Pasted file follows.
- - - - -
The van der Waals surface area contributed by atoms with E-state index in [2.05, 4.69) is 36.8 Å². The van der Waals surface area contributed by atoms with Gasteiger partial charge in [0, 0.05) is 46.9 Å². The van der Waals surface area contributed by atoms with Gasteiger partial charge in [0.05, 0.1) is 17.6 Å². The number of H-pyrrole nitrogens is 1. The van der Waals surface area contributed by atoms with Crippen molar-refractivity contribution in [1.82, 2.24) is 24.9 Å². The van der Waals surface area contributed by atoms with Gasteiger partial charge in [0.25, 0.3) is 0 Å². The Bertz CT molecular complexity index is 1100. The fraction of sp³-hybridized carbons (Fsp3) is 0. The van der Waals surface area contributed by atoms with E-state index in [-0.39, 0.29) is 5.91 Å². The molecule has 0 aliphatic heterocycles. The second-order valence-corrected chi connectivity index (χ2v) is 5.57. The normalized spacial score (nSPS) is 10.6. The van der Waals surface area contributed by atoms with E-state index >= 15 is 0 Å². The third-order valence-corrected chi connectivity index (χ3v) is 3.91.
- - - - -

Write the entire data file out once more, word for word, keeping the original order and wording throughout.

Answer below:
The van der Waals surface area contributed by atoms with E-state index in [2.05, 4.69) is 36.8 Å². The van der Waals surface area contributed by atoms with Gasteiger partial charge in [0, 0.05) is 46.9 Å². The van der Waals surface area contributed by atoms with Gasteiger partial charge in [0.05, 0.1) is 17.6 Å². The number of H-pyrrole nitrogens is 1. The van der Waals surface area contributed by atoms with Crippen molar-refractivity contribution in [1.82, 2.24) is 24.9 Å². The van der Waals surface area contributed by atoms with Gasteiger partial charge in [0.25, 0.3) is 0 Å². The Bertz CT molecular complexity index is 1100. The fraction of sp³-hybridized carbons (Fsp3) is 0. The van der Waals surface area contributed by atoms with E-state index in [-0.39, 0.29) is 5.91 Å². The molecule has 0 aliphatic heterocycles. The second-order valence-corrected chi connectivity index (χ2v) is 5.57. The normalized spacial score (nSPS) is 10.6. The van der Waals surface area contributed by atoms with E-state index >= 15 is 0 Å². The third-order valence-corrected chi connectivity index (χ3v) is 3.91.